From his office, Jack Gladney surveys the campus of the College-on-the-Hill, watching a long line of station wagons arriving to drop off students for yet another school year. He watches them unpack their cars, listing the junk foods and technologies they carry with them. The wealthy, confident parents proudly assess their grown children, feeling pleased with their happy lives. Jack has watched this procession every Fall for 21 years, intrigued by the crowd of “the like-minded and the spiritually akin” that the students and parents embody.
Jack’s interest in this crowd of students and parents demonstrates his attention to the ways in which people invest themselves in groups as a way of confirming their own identities. As he surveys this crowd of people, he is attuned to their social positions, which to him are indicators of who they are and whether or not they are happy in life.
Leaving his office, Jack walks down the hill and into the town of Blacksmith, which boasts Greek revival and Gothic churches, as well as an old insane asylum. The chairman of the College-on-the-Hill’s Hitler Studies department, Jack lives in a suburban house at the end of a quiet street with his fourth wife, Babette, and four children, all of whom come from different marriages. In describing the street he lives on, Jack notes that it was once “a wooded area with deep ravines,” but now there is an expressway in the distance, stretching out below and beyond their backyard such that their house looks over it. When they sleep, “sparse traffic washes past, a remote and steady murmur.”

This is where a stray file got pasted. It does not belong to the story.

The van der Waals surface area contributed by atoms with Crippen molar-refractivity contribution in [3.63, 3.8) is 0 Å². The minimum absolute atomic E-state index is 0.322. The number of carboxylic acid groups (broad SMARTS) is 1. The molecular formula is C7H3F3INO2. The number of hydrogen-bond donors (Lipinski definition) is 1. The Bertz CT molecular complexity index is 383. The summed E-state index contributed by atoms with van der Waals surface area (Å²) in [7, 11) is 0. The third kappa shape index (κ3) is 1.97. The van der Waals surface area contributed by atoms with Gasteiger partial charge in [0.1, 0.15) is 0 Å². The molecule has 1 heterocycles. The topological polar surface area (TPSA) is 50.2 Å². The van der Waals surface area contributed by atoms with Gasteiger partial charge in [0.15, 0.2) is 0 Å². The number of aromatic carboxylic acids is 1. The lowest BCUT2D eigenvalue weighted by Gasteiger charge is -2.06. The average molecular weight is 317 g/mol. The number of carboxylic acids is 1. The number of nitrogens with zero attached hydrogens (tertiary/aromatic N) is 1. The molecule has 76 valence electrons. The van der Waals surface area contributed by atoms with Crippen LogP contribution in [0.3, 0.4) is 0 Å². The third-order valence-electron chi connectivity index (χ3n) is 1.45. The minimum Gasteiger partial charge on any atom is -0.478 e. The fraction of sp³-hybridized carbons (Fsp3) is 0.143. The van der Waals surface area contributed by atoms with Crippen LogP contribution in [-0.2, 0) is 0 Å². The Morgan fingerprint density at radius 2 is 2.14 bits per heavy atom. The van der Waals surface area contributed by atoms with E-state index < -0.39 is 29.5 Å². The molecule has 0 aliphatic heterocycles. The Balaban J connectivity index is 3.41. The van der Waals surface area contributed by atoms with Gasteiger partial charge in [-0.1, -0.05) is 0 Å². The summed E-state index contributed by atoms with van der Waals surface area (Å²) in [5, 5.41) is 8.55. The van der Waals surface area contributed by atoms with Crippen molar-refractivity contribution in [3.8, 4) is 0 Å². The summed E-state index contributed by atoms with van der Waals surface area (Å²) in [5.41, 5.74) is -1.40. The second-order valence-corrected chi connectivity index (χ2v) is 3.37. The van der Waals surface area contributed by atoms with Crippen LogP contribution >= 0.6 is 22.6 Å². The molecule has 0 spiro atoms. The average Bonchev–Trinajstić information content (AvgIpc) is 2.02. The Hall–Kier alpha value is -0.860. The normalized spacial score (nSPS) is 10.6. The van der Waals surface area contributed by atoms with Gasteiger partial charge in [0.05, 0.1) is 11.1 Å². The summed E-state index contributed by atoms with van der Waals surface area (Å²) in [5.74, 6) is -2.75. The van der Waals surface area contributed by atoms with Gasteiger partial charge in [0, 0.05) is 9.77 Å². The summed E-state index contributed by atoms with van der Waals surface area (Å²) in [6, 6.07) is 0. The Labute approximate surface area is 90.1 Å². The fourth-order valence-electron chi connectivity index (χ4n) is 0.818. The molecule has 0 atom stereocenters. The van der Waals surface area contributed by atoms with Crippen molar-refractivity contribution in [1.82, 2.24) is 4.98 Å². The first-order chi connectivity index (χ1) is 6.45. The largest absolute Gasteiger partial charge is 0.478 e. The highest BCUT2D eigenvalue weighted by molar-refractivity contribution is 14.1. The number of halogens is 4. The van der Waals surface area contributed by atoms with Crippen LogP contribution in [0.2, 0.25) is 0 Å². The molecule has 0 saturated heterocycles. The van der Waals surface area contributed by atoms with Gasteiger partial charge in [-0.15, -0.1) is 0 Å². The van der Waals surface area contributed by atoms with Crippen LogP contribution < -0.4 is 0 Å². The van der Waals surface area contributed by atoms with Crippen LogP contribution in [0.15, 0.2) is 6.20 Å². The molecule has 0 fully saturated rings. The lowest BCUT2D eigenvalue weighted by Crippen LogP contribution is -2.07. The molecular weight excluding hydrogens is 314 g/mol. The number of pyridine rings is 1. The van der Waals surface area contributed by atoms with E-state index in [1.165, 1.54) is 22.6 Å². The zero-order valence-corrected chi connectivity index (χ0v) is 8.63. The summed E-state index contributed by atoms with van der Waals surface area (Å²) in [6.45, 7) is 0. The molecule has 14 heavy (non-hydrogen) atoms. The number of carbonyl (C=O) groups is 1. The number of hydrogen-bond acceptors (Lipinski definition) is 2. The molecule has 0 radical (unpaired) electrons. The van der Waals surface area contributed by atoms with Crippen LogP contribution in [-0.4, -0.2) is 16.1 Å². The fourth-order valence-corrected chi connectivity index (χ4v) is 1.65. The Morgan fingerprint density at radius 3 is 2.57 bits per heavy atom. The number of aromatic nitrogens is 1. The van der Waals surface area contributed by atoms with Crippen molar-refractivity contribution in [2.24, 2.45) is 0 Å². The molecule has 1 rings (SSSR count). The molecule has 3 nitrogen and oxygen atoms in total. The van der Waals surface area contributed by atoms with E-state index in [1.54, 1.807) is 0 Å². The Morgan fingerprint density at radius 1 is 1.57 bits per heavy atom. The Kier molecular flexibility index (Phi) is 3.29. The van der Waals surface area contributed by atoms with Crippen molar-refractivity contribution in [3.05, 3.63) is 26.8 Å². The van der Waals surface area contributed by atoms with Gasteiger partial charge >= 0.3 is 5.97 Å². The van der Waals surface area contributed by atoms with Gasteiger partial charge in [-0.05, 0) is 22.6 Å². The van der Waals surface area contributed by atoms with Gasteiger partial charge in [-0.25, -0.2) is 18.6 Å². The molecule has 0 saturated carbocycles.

By mentioning that this street used to be a quiet place with “deep ravines,” DeLillo emphasizes the elements of the manmade world that surround Jack and his family. The fact that the expressway behind their house drones throughout the night in a “steady murmur” is the novel’s first instance of white noise, a sound that represents an ever-present kind of uncertainty that pervades Jack and Babette’s lives.